New York’s most recent Internet-fueled culture war has spilled into Manhattan’s west side. The battle is between Up & Down, the club on 14th Street that commandeered Fashion Week last February, and the It Kids who booked fashion-y parties there.
Things escalated to all-out-war a couple of weeks ago when Melissa Burns and Oscar Sanchez’s inaugural “Massive” party at Up & Down was abruptly shut down by club staff. Just before 2am, Up & Down management interrupted DJ Joey LaBeija during his set, reportedly telling him the music was “inappropriate” and “too hard.” The song they were referring was Total Freedom’s “Get Lowered,” a macabre Lil Jon remix that was released on GHE20G0TH1K’s Soundcloud page three months ago.
Before pulling the plug LaBeija told one blog, “They threatened to put on a DJ that wasn’t affiliated with ‘Massive’ if I didn’t change the music.” As silence ensued, Burns made an announcement that the party was over and glasses were lobbed towards the club’s DJ booth.
In a Facebook post following the debacle, Melissa Burns explained how the party was proposed: “Up & Down approached me and my team. I did not approach them. They knew full well what kind of crowd I am deeply involved with. They also knew what kind of music my team and I are deeply involved with. They mentioned names like Mike Q and Fade to Mind at our meeting. Saying those are the sort of DJs they are interested in.” Noting the preliminary meeting, Joey LaBeija and fellow “Massive” DJ False Witness found the club’s demands baffling, in no small part because Total Freedom is a prominent artist on the Fade to Mind label.
The music was not the only problem that night. Some guests said they heard guards scoff at the crowd of mostly LGBT people of color who waited in line to enter the party. Even some of the event’s hosts were beleaguered at Up & Down’s entrance.
Cultural politics are confusing and nightlife is an arena where they often play out. Up & Down staff tapped Burns to throw a cool party, but forgot to let her know they had token-ism in mind. There’s a fine line between exclusivity and overt discrimination at the expense of artists and community leaders who are sought for their cultural cachet.
Weeknights are the only times when these venues are willing to adopt different models. “Club Yes,” the party that Melissa Burns started with DeSe Escobar on Wednesday nights at Le Bain, is one of these exceptions. The weekly roster of hosts has included members of the House of LaDosha, Princess Nokia, Thunder Horse Video’s Alex Gvojic, Eckhaus Latta, and Leilah Weinraub. A formidable group, but by no means imposing, the multi-talented singer and resident host K Rizz assured me that everyone is welcome at “Club Yes.” The name is an affirmation of that principle, with the yellow and black logo used as an intentionally gender-neutral symbol. In fact, part of the driving force behind the party was to counter the male-dominated hold on nightlife.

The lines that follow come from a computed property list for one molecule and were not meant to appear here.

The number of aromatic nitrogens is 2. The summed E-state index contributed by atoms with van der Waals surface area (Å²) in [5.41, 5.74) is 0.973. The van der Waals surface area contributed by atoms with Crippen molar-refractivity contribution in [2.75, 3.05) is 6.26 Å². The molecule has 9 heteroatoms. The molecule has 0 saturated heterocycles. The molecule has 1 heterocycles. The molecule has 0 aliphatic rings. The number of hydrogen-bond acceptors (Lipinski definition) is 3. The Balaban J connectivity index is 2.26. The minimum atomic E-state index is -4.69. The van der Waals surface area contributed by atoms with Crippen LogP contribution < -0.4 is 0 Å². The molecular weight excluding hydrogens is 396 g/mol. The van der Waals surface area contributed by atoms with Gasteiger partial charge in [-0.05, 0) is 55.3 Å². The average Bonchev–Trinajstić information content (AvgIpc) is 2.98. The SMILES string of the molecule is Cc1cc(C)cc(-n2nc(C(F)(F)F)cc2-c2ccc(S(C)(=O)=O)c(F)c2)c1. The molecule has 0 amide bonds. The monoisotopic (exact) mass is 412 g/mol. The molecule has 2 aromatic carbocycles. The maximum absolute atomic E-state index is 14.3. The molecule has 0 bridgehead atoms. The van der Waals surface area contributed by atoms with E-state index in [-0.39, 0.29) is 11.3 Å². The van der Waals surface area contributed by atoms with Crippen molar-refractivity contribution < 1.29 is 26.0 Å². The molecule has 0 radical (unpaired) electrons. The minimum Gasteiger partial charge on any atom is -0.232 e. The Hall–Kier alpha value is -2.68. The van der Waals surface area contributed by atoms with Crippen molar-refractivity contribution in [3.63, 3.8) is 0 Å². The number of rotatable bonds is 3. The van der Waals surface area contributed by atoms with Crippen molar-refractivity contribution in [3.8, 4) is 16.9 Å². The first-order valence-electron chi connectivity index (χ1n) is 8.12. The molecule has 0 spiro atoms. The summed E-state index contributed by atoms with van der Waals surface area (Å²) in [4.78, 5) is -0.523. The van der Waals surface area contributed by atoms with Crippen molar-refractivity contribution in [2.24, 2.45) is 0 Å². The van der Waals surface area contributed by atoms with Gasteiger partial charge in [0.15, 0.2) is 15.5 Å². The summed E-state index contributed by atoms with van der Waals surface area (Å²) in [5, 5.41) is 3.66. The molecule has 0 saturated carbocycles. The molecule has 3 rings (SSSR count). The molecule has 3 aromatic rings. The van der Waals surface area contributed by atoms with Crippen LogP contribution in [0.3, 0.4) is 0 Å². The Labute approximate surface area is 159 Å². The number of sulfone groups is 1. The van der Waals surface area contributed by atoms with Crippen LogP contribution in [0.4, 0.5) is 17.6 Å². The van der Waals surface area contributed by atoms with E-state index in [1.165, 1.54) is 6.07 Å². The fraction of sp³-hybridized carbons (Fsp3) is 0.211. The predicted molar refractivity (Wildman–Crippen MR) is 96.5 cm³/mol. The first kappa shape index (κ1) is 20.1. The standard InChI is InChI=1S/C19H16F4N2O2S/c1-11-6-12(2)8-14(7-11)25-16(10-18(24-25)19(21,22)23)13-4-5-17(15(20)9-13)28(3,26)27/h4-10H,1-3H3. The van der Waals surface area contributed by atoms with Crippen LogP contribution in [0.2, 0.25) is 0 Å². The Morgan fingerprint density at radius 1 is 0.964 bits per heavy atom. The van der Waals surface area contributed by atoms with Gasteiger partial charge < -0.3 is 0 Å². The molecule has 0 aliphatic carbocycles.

“People talk about ‘Club Yes,’ okay. It’s not only just a thing, it’s a movement. And there’s a lot of women involved in this specific party. There’s a lot of men in nightlife, it’s easier for men. But for girls like for me, I’m a woman I go out like this,” K Rizz pointed to her lace-up jumpsuit. “In the straight community it wouldn’t necessarily be that easy for me would it? Even though there’s a lot of trans-friendly, gay-friendly people, there’s a lot of straight people [here] that support women like me. Also, there’s a lot of feminists that come here too. They understand that there’s something different. It’s like blossoming. We’re like a blossoming flower— a yellow one.”
While K Rizz may have restored some of my faith in New York nightlife, I was also reminded that “Club Yes” is not completely unscathed by the nightlife-industrial complex. Diesel has recently become the party’s corporate sponsor and even sent the Yes team to Los Angeles to liven up the city in-between Coachella weekends. I’ll take subdued corporate branding over tacit discrimination any day, but it’s surprising how many artists seem unfazed by these sorts of business partnerships.
Believe me, I know that punk is dead—hyperbranded fuccbois are just its most recent death knell. And artists need to make a living too, though, I wonder if this indifference towards corporate sponsorship is wholly excusable six years after the peak of the financial crisis. That said, “Club Yes” is not a sponsored hashtag clusterfuck. The Yes circle of emerging artists and performers certainly deserve more than Brooklyn warehouses to showcase their work, but landing downtown venues should not necessitate compromise, however minor.